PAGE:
Is a wool coat waterproof?

Posted by Elizabeth Williams on

Is Wool Waterproof? 

When the cold winter months approach, many of us turn to wool coats for their warmth and timeless, classic style. Wool has long been renowned for its insulating properties, making it a popular choice for winter outerwear.

"Wool is the world’s best technical fiber. It outperforms most every fiber for thermal regulation and moisture wicking." says Jacob Long, CEO American Woolen

The fibers are structured in a way that allows them to trap air, providing warmth in cold weather. Yet, it is also known for its breathability, moisture-wicking properties, and resistance to wrinkles and odors. Many women appreciate the breathable nature of wool fabrics. 

But is it waterproof??

Water-resistance and waterproofing are two distinct concepts. A water-resistant material repels water to a certain degree but is not completely impervious to it. On the other hand, a waterproof material is designed to prevent water from penetrating it entirely, even under prolonged exposure.

Wool and Water-Resistance:

Wool, by its natural composition is water-resistant. The outer layer of wool fibers has a scaly structure, making it difficult for water to penetrate immediately. When exposed to light rain or snow, a wool coat will repel water for a short period, allowing you to shake it off or brush it away. This inherent water-resistance is due to the high lanolin content present in wool, which acts as a natural water repellent.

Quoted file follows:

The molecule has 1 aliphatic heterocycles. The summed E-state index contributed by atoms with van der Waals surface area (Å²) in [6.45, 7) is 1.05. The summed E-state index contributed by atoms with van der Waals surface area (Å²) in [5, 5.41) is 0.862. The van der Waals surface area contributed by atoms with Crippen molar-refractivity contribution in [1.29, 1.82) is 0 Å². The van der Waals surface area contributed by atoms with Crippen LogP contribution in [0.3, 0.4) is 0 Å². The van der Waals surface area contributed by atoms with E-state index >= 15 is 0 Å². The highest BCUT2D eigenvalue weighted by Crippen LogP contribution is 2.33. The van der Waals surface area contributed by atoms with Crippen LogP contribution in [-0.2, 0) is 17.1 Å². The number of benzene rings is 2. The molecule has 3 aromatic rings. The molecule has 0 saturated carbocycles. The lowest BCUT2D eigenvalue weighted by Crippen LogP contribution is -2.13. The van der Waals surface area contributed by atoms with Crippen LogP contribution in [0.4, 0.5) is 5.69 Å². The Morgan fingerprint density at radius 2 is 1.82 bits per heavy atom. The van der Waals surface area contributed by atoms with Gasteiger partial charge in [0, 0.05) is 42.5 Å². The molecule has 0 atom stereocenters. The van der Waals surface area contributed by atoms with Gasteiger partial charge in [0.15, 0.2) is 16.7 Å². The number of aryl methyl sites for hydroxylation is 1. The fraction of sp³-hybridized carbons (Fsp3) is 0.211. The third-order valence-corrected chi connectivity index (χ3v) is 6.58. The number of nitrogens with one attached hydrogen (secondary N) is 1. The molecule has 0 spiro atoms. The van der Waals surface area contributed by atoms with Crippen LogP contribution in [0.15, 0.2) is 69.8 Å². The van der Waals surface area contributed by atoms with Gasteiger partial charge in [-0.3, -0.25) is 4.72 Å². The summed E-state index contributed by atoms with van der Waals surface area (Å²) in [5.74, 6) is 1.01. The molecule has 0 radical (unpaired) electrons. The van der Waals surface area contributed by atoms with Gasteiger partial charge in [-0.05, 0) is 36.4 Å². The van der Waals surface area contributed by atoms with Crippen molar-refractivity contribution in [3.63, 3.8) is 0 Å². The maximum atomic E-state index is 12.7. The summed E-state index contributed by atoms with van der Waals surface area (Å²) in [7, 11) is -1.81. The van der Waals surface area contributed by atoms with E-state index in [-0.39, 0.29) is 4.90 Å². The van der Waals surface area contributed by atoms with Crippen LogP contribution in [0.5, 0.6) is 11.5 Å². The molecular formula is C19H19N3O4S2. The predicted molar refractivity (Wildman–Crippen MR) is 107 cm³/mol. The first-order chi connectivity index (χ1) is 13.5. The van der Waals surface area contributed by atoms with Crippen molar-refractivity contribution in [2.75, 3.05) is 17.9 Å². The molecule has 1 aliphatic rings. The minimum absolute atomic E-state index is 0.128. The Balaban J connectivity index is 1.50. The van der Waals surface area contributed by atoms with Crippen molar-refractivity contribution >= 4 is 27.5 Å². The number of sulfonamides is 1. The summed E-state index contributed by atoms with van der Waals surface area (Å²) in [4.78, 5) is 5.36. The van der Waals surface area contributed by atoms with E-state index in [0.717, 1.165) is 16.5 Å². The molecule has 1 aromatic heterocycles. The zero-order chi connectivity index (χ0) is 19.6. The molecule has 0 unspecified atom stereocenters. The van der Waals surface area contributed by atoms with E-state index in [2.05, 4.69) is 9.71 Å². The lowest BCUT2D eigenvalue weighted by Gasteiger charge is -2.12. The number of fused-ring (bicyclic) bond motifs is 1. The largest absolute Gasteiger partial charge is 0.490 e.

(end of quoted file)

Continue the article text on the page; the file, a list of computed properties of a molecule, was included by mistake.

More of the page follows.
"There is no better fiber than wool; it truly is a miracle fiber." says Jeanne Carver of Shaniko Wool

However, despite the water-resistance of wool, it is essential to recognize that it is not waterproof. Wool fibers, when subjected to heavy rain or prolonged exposure to moisture, can eventually absorb water. Unlike synthetic materials such as nylon or polyester, wool does not have a water-repelling coating or a tightly woven structure to prevent water penetration completely. 

However, it's also important to note that most water-proof materials are also not breathable. While they do not allow moisture in, they also do not let it out.

Is there a middle ground?

Selecting a wool coat with a tightly woven fabric, such as melton or twill, can provide better water-resistance than looser weaves. Coats with a dense weave are less likely to allow water to seep through the fabric, improving their overall water-repellent properties.

Understanding the pros and cons of wool outerwear can help you make informed decisions when choosing how to dress each day. Here is Chicago, it's great to have at least two winter coats; one for heavy snow and one for the cold.

And with proper care of your wool coat, you can enjoy its warmth and style while managing light rain or snowfall year after year.

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